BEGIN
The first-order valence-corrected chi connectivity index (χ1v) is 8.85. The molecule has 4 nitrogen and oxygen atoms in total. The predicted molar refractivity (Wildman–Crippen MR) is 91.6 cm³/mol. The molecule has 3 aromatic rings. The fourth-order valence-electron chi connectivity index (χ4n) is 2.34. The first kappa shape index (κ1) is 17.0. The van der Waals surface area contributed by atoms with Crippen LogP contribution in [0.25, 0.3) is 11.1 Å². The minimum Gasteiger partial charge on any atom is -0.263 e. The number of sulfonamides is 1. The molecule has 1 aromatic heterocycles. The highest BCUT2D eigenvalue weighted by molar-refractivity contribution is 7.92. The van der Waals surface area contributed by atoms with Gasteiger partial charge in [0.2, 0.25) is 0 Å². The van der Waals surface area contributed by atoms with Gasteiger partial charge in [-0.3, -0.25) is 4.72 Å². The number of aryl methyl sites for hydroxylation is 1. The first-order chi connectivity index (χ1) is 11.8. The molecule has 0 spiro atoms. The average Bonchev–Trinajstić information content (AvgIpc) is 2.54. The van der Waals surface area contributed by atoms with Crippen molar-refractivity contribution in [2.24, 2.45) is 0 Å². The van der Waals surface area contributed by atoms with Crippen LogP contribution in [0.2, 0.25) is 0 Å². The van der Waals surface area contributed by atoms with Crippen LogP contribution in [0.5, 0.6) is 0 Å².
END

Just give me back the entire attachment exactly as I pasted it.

The first-order valence-corrected chi connectivity index (χ1v) is 8.85. The molecule has 4 nitrogen and oxygen atoms in total. The predicted molar refractivity (Wildman–Crippen MR) is 91.6 cm³/mol. The molecule has 3 aromatic rings. The fourth-order valence-electron chi connectivity index (χ4n) is 2.34. The first kappa shape index (κ1) is 17.0. The van der Waals surface area contributed by atoms with Crippen LogP contribution in [0.25, 0.3) is 11.1 Å². The minimum Gasteiger partial charge on any atom is -0.263 e. The number of sulfonamides is 1. The molecule has 1 aromatic heterocycles. The highest BCUT2D eigenvalue weighted by molar-refractivity contribution is 7.92. The van der Waals surface area contributed by atoms with Gasteiger partial charge in [0.2, 0.25) is 0 Å². The van der Waals surface area contributed by atoms with Gasteiger partial charge in [-0.3, -0.25) is 4.72 Å². The number of aryl methyl sites for hydroxylation is 1. The first-order chi connectivity index (χ1) is 11.8. The molecule has 0 spiro atoms. The average Bonchev–Trinajstić information content (AvgIpc) is 2.54. The van der Waals surface area contributed by atoms with Crippen molar-refractivity contribution in [2.24, 2.45) is 0 Å². The van der Waals surface area contributed by atoms with Crippen LogP contribution in [0.2, 0.25) is 0 Å². The van der Waals surface area contributed by atoms with Crippen LogP contribution in [0.5, 0.6) is 0 Å².